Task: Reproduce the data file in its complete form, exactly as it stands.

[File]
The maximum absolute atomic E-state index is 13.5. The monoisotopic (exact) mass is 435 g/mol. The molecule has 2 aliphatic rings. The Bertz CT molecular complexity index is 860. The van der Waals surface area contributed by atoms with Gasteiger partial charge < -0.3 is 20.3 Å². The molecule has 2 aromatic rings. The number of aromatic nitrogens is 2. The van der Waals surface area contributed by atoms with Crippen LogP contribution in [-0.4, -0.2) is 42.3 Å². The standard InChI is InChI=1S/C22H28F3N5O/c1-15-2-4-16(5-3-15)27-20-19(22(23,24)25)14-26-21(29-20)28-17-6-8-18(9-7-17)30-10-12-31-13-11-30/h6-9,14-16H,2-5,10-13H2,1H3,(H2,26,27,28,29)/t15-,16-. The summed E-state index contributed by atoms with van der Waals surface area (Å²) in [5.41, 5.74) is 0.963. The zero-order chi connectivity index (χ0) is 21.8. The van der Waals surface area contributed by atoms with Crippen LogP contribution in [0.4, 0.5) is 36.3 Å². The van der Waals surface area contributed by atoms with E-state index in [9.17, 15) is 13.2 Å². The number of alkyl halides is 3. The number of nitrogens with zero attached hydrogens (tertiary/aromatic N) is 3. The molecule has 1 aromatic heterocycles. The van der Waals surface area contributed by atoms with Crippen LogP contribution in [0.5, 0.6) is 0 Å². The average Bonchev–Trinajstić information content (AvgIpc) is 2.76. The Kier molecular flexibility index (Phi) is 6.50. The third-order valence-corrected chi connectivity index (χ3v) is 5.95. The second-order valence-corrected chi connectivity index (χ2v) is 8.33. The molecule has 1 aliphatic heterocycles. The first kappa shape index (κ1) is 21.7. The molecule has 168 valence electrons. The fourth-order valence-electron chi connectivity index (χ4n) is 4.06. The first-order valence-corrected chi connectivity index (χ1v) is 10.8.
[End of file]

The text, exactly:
The maximum absolute atomic E-state index is 13.5. The monoisotopic (exact) mass is 435 g/mol. The molecule has 2 aliphatic rings. The Bertz CT molecular complexity index is 860. The van der Waals surface area contributed by atoms with Gasteiger partial charge < -0.3 is 20.3 Å². The molecule has 2 aromatic rings. The number of aromatic nitrogens is 2. The van der Waals surface area contributed by atoms with Crippen LogP contribution in [-0.4, -0.2) is 42.3 Å². The standard InChI is InChI=1S/C22H28F3N5O/c1-15-2-4-16(5-3-15)27-20-19(22(23,24)25)14-26-21(29-20)28-17-6-8-18(9-7-17)30-10-12-31-13-11-30/h6-9,14-16H,2-5,10-13H2,1H3,(H2,26,27,28,29)/t15-,16-. The summed E-state index contributed by atoms with van der Waals surface area (Å²) in [5.41, 5.74) is 0.963. The zero-order chi connectivity index (χ0) is 21.8. The van der Waals surface area contributed by atoms with Crippen LogP contribution in [0.4, 0.5) is 36.3 Å². The van der Waals surface area contributed by atoms with E-state index in [9.17, 15) is 13.2 Å². The number of alkyl halides is 3. The number of nitrogens with zero attached hydrogens (tertiary/aromatic N) is 3. The molecule has 1 aromatic heterocycles. The van der Waals surface area contributed by atoms with Crippen LogP contribution in [0.5, 0.6) is 0 Å². The average Bonchev–Trinajstić information content (AvgIpc) is 2.76. The Kier molecular flexibility index (Phi) is 6.50. The third-order valence-corrected chi connectivity index (χ3v) is 5.95. The second-order valence-corrected chi connectivity index (χ2v) is 8.33. The molecule has 1 aliphatic heterocycles. The first kappa shape index (κ1) is 21.7. The molecule has 168 valence electrons. The fourth-order valence-electron chi connectivity index (χ4n) is 4.06. The first-order valence-corrected chi connectivity index (χ1v) is 10.8.